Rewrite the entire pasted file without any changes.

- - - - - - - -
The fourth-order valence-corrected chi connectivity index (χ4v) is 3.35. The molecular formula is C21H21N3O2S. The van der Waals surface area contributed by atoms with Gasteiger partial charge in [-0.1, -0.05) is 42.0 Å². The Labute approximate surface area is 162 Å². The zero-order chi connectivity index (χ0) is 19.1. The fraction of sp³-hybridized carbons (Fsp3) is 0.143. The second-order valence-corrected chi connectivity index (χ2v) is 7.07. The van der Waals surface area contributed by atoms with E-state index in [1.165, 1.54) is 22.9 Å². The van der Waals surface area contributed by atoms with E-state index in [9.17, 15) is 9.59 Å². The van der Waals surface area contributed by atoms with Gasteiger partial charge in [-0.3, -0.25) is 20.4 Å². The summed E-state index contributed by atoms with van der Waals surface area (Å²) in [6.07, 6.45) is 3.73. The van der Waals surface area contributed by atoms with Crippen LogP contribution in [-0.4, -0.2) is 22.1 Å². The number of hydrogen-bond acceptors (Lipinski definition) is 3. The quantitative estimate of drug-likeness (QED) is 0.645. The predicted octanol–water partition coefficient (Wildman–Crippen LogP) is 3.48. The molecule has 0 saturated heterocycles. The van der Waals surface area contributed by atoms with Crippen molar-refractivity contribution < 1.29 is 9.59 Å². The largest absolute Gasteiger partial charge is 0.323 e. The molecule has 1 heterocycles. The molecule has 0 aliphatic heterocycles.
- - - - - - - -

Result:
The fourth-order valence-corrected chi connectivity index (χ4v) is 3.35. The molecular formula is C21H21N3O2S. The van der Waals surface area contributed by atoms with Gasteiger partial charge in [-0.1, -0.05) is 42.0 Å². The Labute approximate surface area is 162 Å². The zero-order chi connectivity index (χ0) is 19.1. The fraction of sp³-hybridized carbons (Fsp3) is 0.143. The second-order valence-corrected chi connectivity index (χ2v) is 7.07. The van der Waals surface area contributed by atoms with E-state index in [1.165, 1.54) is 22.9 Å². The van der Waals surface area contributed by atoms with E-state index in [9.17, 15) is 9.59 Å². The van der Waals surface area contributed by atoms with Gasteiger partial charge in [-0.3, -0.25) is 20.4 Å². The summed E-state index contributed by atoms with van der Waals surface area (Å²) in [6.07, 6.45) is 3.73. The van der Waals surface area contributed by atoms with Crippen LogP contribution in [-0.4, -0.2) is 22.1 Å². The number of hydrogen-bond acceptors (Lipinski definition) is 3. The quantitative estimate of drug-likeness (QED) is 0.645. The predicted octanol–water partition coefficient (Wildman–Crippen LogP) is 3.48. The molecule has 0 saturated heterocycles. The van der Waals surface area contributed by atoms with Crippen molar-refractivity contribution < 1.29 is 9.59 Å². The largest absolute Gasteiger partial charge is 0.323 e. The molecule has 1 heterocycles. The molecule has 0 aliphatic heterocycles.